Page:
Hey, I made a blog! (finally)

April 24, 2019

This blog has been in the making for several years. It’s a good thing though it lasted that long since I now feel like I have something actually interesting to write about.

Hi, my name is Matti and I’m a software developer. In addition to having a day job as a programmer, I also code for a hobby, contribute to open source projects and read a lot about programming.

During my over 10 years in the industry, there have been times when programming was just a 9-to-5 day job. Lately, it has become so much more. I still don’t like to work late at nights. I’m not a workaholic but coding is something of a calling for me.

Less Code Is More

That said you might be confused about the title of the blog. For someone who loves to code it seems contradictory to advocate for writing less code. But for me, Less Code is More is an important ground rule when developing new apps and systems.

If you’re interested, the origin of the title comes from a talk a gave at TechDays 2018 in Helsinki. The title of the talk was mind-boggling Forget the Web Backend: Static Serverless and Client-Side Code FTW!. But there was one slide that I liked so much in its simplicity that it stuck with me and when it was time to come up with a name for the blog it immediately came to my mind.

Less Code Is More

This is a topic I will be coming back to often on this blog. In a nutshell, it is all about decreasing the TCO (total cost of ownership) since code is a liability and it also means that the code that IS still written is more important.

The Big Picture

Another thing that will be mentioned often on this blog is something I’ve dubbed The Big Picture. For me, it simply means all the things that I’m interested in software development intervened together.

For a long time now I’ve been thinking about how I could combine functional programming, serverless, web development, and machine learning.

Some of these are easier to combine than others. For example, web development and functional programming are almost a pair already. JavaScript programming is very functional-style and there are many even more functional languages for developing web apps such as Elm, ReasonML, and Fable (F#).

Serverless and web development is also pretty much a thing already. There are a lot of reference projects about how to write a backend web API using AWS Lambda. Examples can also be found for Google Cloud Functions and Azure Functions.

One thing that I still have to work on is how to integrate machine learning to all of this. Or maybe I should instead talk about deep learning? I have to admit this is not my strong suit, but it’s one of the most interesting fields of software development at the moment. I have done some tutorials about how to do machine learning with F# so I have seen how you can combine machine learning and functional programming.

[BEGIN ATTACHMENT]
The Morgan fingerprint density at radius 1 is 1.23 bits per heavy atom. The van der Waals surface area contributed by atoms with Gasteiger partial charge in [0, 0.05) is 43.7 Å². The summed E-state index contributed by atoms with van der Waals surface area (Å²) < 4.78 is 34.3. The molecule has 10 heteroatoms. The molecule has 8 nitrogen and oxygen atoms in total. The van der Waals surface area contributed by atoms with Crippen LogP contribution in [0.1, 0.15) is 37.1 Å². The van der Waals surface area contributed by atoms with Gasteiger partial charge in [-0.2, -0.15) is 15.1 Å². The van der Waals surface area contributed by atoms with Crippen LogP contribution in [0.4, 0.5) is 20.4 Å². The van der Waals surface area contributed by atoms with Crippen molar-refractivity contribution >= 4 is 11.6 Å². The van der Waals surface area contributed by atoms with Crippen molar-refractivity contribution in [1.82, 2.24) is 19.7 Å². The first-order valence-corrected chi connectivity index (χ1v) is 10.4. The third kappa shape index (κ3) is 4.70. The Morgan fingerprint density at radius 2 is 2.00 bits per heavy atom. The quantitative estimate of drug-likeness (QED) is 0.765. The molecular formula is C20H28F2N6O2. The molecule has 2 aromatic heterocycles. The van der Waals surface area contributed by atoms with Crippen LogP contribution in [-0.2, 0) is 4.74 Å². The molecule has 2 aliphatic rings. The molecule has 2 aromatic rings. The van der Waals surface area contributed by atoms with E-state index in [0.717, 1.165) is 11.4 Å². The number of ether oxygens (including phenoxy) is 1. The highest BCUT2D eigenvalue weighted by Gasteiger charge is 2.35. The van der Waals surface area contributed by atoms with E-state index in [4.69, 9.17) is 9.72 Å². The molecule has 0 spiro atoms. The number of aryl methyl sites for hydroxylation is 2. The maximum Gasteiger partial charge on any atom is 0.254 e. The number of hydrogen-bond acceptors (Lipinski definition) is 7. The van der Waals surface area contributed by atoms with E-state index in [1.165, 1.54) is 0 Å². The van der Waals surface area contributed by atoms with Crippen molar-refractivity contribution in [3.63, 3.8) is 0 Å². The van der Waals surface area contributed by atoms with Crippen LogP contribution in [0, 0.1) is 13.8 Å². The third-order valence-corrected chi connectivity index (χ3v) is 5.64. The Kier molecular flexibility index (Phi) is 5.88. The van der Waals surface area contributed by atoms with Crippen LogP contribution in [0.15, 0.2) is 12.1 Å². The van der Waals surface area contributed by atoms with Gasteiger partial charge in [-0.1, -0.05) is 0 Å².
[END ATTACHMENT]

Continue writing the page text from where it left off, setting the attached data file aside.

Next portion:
But like I said more of this will be coming later…

The making of …

I can’t end this blog post without mentioning some of the cool tech that was used to make this blog.



Figma is a cool design tool I used when I was first just brainstorming ideas for the look of my blog. Later I used it to design the details and for example the header text.

I had long been interested in Sketch but it was not available on Windows so when I heard about Figma and how it could do what Sketch does and more and was available as an app on Windows and on web, I wanted to give it a try.

I can’t say I’m an expert on Figma or even an intermediate user. It did seem to have a bit of a learning curve. Most of my experience in web design is from more than 10 years ago and it was mostly done with Photoshop. But after getting acquainted with it, we started to get along really well.



Ever since I learned about Gatsby, I’ve been sold about if I ever wrote a blog, I would do it with Gatsby. The idea of static site generators is genius in my opinion and React is my personal favorite UI framework. Gatsby combines these two and promises a blazing fast user experience as well.

Getting started with Gatsby is really easy, there is even a starter pack for creating a blog. But the deeper you go and start to do things that require more documentation dwelling the more you realize that like most things, Gatsby is not just what meets the eye.

All in all I absolutely love the fact that my blog consists of React components and markdown files.



Out of the things that I used to make this blog, Netlify has to be the thing that makes me most happy. It is really easy to get a website going with Netlify. I strongly suggest you give it a try especially if you’re using a static site generator like Gatsby.

It also is a very cheap way to host a site. I choose the free plan and only thing I’ve paid for so far has been the custom domain.


If you’ve read this far then great! This blog has been a dream of mine for so many years now, it seems amazing that it’s finally a reality. I really hope I can keep up posting more stuff here and gain more readers meanwhile.

Keep hacking ✌

Matti Petrelius

Written by Matti Petrelius who is a fan of serverless and other cool things.